I noticed the Dave/Watch/GOLD/Good Food holding slide used between infomercials in downtime is still using the old Watch logo, but then the Home/Blighty/Really slide is still using the old (blue) Home logo which they changed last year so perhaps this will remain for some time.
Jon6,359 posts since 11 Apr 2005
Central (West) Midlands Today
After the events of the last couple of days they might as well just commission a documentary on the current lot and call it Dads Army.

A nice move by Gold - any original content on digital channels has to be encouraged, and I'd like to see a similar rule here to what is in place in Australia which effectively forced any digital channel to commit 10% of it's budget to original programming.


But that would adversely effect channels like Challenge to remain profitable and in business. But would do no damage to TV shopping channels, which are mess less beinfical TV viewers.

If a channel can make homegrown programming profitable, they'd be doing it anyway?

I could see some logic informing that for Digital Terrestrial channels, but not those on Sky and Virgin only. And it would lead to channels like Challenge coming off Freeview and probably closing all together.
David
I'd like to see a similar rule here to what is in place in Australia which effectively forced any digital channel to commit 10% of it's budget to original programming.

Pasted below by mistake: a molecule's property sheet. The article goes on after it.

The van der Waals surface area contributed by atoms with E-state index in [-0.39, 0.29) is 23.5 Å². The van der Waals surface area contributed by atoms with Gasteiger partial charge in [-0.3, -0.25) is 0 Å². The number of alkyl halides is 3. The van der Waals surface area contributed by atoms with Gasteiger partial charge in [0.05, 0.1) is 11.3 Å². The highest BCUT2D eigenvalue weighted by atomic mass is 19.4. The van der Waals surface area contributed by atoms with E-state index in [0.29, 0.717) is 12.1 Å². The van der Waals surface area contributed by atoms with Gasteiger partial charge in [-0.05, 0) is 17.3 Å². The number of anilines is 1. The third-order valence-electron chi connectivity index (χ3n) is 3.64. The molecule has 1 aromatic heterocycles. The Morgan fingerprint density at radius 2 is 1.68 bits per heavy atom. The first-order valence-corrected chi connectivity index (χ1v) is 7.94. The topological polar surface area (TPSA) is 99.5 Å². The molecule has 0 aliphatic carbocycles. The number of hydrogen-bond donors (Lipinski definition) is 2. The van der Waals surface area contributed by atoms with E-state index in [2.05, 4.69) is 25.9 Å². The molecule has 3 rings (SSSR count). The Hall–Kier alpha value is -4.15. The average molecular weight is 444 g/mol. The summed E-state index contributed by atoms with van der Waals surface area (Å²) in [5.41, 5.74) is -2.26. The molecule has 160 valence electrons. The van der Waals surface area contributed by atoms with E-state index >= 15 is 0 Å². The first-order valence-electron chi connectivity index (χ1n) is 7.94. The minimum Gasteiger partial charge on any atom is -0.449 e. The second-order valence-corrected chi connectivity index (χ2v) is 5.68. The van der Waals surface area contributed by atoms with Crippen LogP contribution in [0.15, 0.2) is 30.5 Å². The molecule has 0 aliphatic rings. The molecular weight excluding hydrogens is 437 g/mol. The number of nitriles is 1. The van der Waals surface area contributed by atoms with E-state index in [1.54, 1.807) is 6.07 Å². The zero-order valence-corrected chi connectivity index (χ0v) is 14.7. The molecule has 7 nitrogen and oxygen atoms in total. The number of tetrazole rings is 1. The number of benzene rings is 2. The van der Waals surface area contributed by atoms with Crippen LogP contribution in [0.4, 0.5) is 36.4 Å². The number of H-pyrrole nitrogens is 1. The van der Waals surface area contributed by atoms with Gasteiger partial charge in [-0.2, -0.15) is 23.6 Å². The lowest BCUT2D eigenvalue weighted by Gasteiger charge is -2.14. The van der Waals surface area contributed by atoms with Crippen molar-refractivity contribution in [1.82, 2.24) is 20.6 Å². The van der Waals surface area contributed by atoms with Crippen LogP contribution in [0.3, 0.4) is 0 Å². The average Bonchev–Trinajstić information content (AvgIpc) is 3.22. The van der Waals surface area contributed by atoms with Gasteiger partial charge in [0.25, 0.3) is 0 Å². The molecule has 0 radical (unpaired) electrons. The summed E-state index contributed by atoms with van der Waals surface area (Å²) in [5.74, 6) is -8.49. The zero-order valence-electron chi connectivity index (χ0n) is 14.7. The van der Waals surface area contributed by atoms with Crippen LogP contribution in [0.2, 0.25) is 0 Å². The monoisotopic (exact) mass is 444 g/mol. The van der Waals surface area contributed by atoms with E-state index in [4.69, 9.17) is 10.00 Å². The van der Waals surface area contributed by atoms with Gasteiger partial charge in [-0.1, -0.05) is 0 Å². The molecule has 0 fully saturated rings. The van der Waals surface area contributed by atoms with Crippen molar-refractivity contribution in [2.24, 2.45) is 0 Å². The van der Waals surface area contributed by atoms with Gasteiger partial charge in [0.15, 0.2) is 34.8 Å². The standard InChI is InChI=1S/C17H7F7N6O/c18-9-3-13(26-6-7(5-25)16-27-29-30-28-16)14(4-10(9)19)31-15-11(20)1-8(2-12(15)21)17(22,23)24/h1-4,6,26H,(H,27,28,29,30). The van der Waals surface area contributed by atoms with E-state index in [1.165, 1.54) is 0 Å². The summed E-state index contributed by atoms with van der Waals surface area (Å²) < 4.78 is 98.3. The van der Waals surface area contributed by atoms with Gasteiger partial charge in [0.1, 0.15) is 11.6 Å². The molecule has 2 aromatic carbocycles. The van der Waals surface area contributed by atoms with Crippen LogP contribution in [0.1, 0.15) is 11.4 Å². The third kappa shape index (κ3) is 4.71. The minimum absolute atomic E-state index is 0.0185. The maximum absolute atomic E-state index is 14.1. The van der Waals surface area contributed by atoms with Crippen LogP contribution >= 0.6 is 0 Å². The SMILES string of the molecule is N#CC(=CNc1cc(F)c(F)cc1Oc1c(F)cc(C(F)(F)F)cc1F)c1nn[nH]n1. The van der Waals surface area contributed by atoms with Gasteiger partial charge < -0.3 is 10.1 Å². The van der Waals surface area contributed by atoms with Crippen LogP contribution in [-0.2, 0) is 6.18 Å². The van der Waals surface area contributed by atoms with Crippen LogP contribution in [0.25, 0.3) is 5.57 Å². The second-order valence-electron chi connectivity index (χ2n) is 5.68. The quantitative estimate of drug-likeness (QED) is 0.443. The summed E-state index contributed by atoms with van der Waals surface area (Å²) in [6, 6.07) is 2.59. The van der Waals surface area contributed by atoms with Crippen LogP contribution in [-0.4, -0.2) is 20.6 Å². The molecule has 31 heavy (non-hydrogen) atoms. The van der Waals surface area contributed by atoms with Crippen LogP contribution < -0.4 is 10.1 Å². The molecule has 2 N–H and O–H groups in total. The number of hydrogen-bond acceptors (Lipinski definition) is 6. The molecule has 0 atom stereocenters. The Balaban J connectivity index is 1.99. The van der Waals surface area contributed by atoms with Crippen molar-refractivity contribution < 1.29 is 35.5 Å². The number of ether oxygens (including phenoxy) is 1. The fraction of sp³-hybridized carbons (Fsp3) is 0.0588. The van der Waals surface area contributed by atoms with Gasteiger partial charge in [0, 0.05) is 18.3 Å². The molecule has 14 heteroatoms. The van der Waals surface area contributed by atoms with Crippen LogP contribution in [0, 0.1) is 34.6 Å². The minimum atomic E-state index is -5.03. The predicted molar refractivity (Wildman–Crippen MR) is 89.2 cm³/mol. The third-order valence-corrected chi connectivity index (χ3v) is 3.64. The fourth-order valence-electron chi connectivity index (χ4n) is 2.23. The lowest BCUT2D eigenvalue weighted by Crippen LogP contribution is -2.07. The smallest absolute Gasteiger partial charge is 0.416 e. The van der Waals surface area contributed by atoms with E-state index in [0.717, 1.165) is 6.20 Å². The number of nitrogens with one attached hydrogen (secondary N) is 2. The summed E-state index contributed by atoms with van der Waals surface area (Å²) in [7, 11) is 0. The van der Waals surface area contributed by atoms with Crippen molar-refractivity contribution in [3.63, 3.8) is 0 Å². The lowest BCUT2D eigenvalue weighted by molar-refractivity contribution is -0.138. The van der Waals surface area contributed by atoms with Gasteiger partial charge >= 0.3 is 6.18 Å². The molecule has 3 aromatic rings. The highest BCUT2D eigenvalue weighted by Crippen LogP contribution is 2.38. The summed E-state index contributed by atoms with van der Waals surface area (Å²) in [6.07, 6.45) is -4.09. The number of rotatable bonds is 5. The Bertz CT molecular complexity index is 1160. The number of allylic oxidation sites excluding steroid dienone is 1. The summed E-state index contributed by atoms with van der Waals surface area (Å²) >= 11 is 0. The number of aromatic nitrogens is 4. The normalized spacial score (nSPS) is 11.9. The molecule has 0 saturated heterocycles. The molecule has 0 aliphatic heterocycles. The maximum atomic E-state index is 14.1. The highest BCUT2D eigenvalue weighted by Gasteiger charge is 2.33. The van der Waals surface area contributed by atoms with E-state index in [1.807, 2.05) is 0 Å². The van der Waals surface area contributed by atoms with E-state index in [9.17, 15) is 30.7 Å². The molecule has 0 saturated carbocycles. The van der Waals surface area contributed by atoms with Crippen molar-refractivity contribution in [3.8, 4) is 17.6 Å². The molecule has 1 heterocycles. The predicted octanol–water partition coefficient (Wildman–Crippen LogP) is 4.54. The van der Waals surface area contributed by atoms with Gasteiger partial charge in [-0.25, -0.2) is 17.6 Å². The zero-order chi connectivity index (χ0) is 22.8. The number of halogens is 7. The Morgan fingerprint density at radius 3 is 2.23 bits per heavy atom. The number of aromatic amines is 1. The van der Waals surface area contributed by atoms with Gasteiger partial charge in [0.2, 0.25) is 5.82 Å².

I could see some logic informing that for Digital Terrestrial channels, but not those on Sky and Virgin only. And it would lead to channels like Challenge coming off Freeview and probably closing all together.


More likely they would find a way to stick to the letter of the law but not the spirit of it. Look at Challenge's attempt at audio description. On some programmes (e.g Blockbusters) it involves little more than a description of the opening titles and then after 12 minutes of saying nothing, just saying "End of Part One". Beneficial to no one.

When Konnie Huq appeared on an old episode of Blockbusters, I'm sure we all expected the audio description to say something like "OMG! It's Konnie Huq". That didn't happen. They remained silent throughout. Yet this probably counts towards Challenge's quota of AD programming. I'm sure there would be similar ways to spend the 10% without actually spending it too.